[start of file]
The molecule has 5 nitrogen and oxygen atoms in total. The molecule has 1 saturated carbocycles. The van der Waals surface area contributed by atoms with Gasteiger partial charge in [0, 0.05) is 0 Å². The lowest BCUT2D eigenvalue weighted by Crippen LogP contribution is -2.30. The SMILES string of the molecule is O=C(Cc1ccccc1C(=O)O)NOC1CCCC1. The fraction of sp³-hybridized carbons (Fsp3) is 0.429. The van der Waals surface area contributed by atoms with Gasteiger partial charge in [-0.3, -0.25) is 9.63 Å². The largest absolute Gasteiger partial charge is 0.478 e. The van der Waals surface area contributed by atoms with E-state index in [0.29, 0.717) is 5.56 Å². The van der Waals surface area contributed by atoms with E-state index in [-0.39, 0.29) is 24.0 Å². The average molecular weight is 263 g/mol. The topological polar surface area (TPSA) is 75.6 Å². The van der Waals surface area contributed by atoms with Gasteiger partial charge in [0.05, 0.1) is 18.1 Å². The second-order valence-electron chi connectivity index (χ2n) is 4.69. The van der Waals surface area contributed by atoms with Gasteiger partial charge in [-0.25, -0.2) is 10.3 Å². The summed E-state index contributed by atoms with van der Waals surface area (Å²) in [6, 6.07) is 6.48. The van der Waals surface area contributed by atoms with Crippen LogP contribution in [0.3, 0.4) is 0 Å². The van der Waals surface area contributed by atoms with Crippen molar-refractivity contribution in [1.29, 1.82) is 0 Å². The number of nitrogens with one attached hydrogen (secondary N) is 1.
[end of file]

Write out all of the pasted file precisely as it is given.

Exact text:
The molecule has 5 nitrogen and oxygen atoms in total. The molecule has 1 saturated carbocycles. The van der Waals surface area contributed by atoms with Gasteiger partial charge in [0, 0.05) is 0 Å². The lowest BCUT2D eigenvalue weighted by Crippen LogP contribution is -2.30. The SMILES string of the molecule is O=C(Cc1ccccc1C(=O)O)NOC1CCCC1. The fraction of sp³-hybridized carbons (Fsp3) is 0.429. The van der Waals surface area contributed by atoms with Gasteiger partial charge in [-0.3, -0.25) is 9.63 Å². The largest absolute Gasteiger partial charge is 0.478 e. The van der Waals surface area contributed by atoms with E-state index in [0.29, 0.717) is 5.56 Å². The van der Waals surface area contributed by atoms with E-state index in [-0.39, 0.29) is 24.0 Å². The average molecular weight is 263 g/mol. The topological polar surface area (TPSA) is 75.6 Å². The van der Waals surface area contributed by atoms with Gasteiger partial charge in [0.05, 0.1) is 18.1 Å². The second-order valence-electron chi connectivity index (χ2n) is 4.69. The van der Waals surface area contributed by atoms with Gasteiger partial charge in [-0.25, -0.2) is 10.3 Å². The summed E-state index contributed by atoms with van der Waals surface area (Å²) in [6, 6.07) is 6.48. The van der Waals surface area contributed by atoms with Crippen LogP contribution in [0.3, 0.4) is 0 Å². The van der Waals surface area contributed by atoms with Crippen molar-refractivity contribution in [1.29, 1.82) is 0 Å². The number of nitrogens with one attached hydrogen (secondary N) is 1.